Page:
How to Create a Pictograph Bar Chart in Displayr

How to Create a Pictograph Bar Chart in Displayr

A pictograph bar chart uses multiple icons to represent the values in each bar. Pictograph bar charts are often used to make data more visually recognizable and interesting!

Pictograph bar charts can be used for both count and proportional data. Don’t forget you can create a pictograph for free using Displayr’s pictograph maker.


Create your Pictograph!

Creating a Pictograph Bar Chart

A pictograph bar chart  can be created by selecting Insert > Visualization > Pictograph > Bar Chart. Similar to other visualizations, we can enter data for this in three different ways. However, unlike a standard bar chart, only one-dimensional tables will be shown.

  1. Output in ‘Pages’ – select a table output. If you select a two-dimensional table (e.g. a crosstab between two questions), you can specify a row or column to chart using the options under Row or Column Manipulations.
  2. Variables in ‘Data’ – select variables to chart without creating an intermediate table. Displayr will try to automatically summarize the data. For example, if you select a single variable, Displayr will show a table with the count of each value. If you select multiple variables, Displayr will give you a table containing the mean of each variable. There are additional controls under Data manipulations.
  3. Paste or type data – this opens up a spreadsheet for you to enter data into directly. This is particularly useful for copying data from Excel spreadsheets.

Representing the input data with icons

Options to customize the pictograph bar chart can be found in the Chart tab of the object inspector. The default setting are configured for count data. However, pictograph bar charts can also handle proportional data. In the example below, we set the total icons per bar to 10 and untick the checkbox to hide unfilled icons.


The number of icons filled depends on the input data and the units per icon (scale). For instance, in the soldier example at the top, each icon represents 100 soldiers. By default, the units per icon is set to the largest power of 10 that will give less than 100 icons for each category. This is to avoid problems if the input data has very large values. However, we note that in many cases setting the units per icon to 1 may improve readability.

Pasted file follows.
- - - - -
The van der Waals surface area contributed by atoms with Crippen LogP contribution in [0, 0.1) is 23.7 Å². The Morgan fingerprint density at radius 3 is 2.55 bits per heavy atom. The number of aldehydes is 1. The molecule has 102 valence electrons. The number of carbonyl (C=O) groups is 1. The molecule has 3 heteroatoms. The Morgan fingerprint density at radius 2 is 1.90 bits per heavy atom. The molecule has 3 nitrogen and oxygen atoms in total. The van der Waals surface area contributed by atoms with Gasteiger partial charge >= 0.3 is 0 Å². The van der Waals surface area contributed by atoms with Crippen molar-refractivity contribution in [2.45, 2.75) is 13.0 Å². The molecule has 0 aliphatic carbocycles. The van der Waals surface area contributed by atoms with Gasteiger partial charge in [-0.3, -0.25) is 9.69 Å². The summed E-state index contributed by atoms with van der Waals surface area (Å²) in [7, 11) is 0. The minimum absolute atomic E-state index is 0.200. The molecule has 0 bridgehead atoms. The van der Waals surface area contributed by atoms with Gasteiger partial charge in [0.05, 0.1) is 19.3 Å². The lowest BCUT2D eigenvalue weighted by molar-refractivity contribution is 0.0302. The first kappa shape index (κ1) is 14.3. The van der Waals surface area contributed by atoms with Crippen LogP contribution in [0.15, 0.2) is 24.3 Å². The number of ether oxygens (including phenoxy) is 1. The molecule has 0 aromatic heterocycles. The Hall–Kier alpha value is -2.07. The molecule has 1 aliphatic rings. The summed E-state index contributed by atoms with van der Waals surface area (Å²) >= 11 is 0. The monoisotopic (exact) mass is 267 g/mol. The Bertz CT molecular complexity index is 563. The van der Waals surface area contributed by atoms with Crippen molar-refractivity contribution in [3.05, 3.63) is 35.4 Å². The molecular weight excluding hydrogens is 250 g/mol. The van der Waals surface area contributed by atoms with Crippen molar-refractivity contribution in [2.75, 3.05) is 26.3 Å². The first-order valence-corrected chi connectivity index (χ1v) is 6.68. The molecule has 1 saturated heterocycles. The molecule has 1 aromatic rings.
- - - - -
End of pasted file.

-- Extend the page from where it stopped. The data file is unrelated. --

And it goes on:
Create your Pictograph!

Other customizations

Pictograph bar chart optionsIcon layout can be customized when the number of icons is large. Setting the maximum icons per row will wrap the icons into multiple rows. In the first pictograph about soldiers, we’ve set this option to 20. By default, the same amount of space is left for each category. However, the number of injured soldiers is much smaller than the number of dead or missing soldiers. To avoid having extra white space around injured soldier icons, we unticked the checkbox for fixed number of rows per bar.

Icon colors can be set for each category in the input data using color palettes (under Data Series). However, if you want to use custom icons, you’ll need to provide url(s) for the images you want.

Category labels for each bar can be customized with options found under Categories (Y) Axis. You can choose to show or hide these labels. You can also control the alignment, font family, font color and font size of the category labels. The position of the category labels (right or left of the icons) is determined by the direction of fill.

Data labels show the values in each bar. You can position them near the category labels (e.g. the the first pictograph about soldiers), or next to the bar (e.g. the second pictograph about tv series ratings), or below/above the icons. You can also add prefixes or suffixes for extra information.

Have fun creating your pictographs! Check out more interesting visualization ideas. 

Create your Pictograph!

About Carmen Chan

Carmen is a member of the Data Science team at Displayr. She enjoys looking for better ways to manipulate and visualize data. Carmen studied statistics and bioinformatics at the University of New South Wales.